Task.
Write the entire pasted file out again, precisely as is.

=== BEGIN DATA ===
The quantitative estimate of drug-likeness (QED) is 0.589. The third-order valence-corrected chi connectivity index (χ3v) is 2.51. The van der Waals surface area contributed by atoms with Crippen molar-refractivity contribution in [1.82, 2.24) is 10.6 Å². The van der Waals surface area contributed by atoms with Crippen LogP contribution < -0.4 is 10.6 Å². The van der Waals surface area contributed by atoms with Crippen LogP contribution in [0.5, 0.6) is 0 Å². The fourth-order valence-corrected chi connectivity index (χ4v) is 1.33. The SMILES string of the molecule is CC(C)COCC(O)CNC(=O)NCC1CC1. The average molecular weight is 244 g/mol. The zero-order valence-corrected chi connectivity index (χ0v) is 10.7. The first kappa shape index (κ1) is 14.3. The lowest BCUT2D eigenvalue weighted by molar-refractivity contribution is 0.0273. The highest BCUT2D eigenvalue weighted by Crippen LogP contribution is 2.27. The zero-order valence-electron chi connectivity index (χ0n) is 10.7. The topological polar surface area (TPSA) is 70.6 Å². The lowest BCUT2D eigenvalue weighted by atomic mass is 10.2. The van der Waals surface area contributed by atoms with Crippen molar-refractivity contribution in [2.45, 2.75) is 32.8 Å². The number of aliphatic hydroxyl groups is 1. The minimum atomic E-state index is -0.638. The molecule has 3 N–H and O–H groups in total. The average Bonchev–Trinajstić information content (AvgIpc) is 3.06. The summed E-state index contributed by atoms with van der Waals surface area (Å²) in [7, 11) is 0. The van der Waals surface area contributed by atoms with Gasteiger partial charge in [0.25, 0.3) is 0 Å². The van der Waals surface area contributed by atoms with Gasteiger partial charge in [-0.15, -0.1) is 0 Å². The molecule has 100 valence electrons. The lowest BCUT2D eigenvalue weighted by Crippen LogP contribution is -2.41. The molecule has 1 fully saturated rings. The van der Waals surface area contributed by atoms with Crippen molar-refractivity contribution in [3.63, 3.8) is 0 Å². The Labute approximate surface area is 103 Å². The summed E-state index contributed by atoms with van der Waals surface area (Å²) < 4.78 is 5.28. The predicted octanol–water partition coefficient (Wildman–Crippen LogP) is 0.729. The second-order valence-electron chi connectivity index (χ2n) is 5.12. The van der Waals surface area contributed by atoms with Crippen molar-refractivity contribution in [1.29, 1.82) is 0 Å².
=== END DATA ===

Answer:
The quantitative estimate of drug-likeness (QED) is 0.589. The third-order valence-corrected chi connectivity index (χ3v) is 2.51. The van der Waals surface area contributed by atoms with Crippen molar-refractivity contribution in [1.82, 2.24) is 10.6 Å². The van der Waals surface area contributed by atoms with Crippen LogP contribution < -0.4 is 10.6 Å². The van der Waals surface area contributed by atoms with Crippen LogP contribution in [0.5, 0.6) is 0 Å². The fourth-order valence-corrected chi connectivity index (χ4v) is 1.33. The SMILES string of the molecule is CC(C)COCC(O)CNC(=O)NCC1CC1. The average molecular weight is 244 g/mol. The zero-order valence-corrected chi connectivity index (χ0v) is 10.7. The first kappa shape index (κ1) is 14.3. The lowest BCUT2D eigenvalue weighted by molar-refractivity contribution is 0.0273. The highest BCUT2D eigenvalue weighted by Crippen LogP contribution is 2.27. The zero-order valence-electron chi connectivity index (χ0n) is 10.7. The topological polar surface area (TPSA) is 70.6 Å². The lowest BCUT2D eigenvalue weighted by atomic mass is 10.2. The van der Waals surface area contributed by atoms with Crippen molar-refractivity contribution in [2.45, 2.75) is 32.8 Å². The number of aliphatic hydroxyl groups is 1. The minimum atomic E-state index is -0.638. The molecule has 3 N–H and O–H groups in total. The average Bonchev–Trinajstić information content (AvgIpc) is 3.06. The summed E-state index contributed by atoms with van der Waals surface area (Å²) in [7, 11) is 0. The van der Waals surface area contributed by atoms with Gasteiger partial charge in [0.25, 0.3) is 0 Å². The van der Waals surface area contributed by atoms with Gasteiger partial charge in [-0.15, -0.1) is 0 Å². The molecule has 100 valence electrons. The lowest BCUT2D eigenvalue weighted by Crippen LogP contribution is -2.41. The molecule has 1 fully saturated rings. The van der Waals surface area contributed by atoms with Crippen molar-refractivity contribution in [3.63, 3.8) is 0 Å². The Labute approximate surface area is 103 Å². The summed E-state index contributed by atoms with van der Waals surface area (Å²) < 4.78 is 5.28. The predicted octanol–water partition coefficient (Wildman–Crippen LogP) is 0.729. The second-order valence-electron chi connectivity index (χ2n) is 5.12. The van der Waals surface area contributed by atoms with Crippen molar-refractivity contribution in [1.29, 1.82) is 0 Å².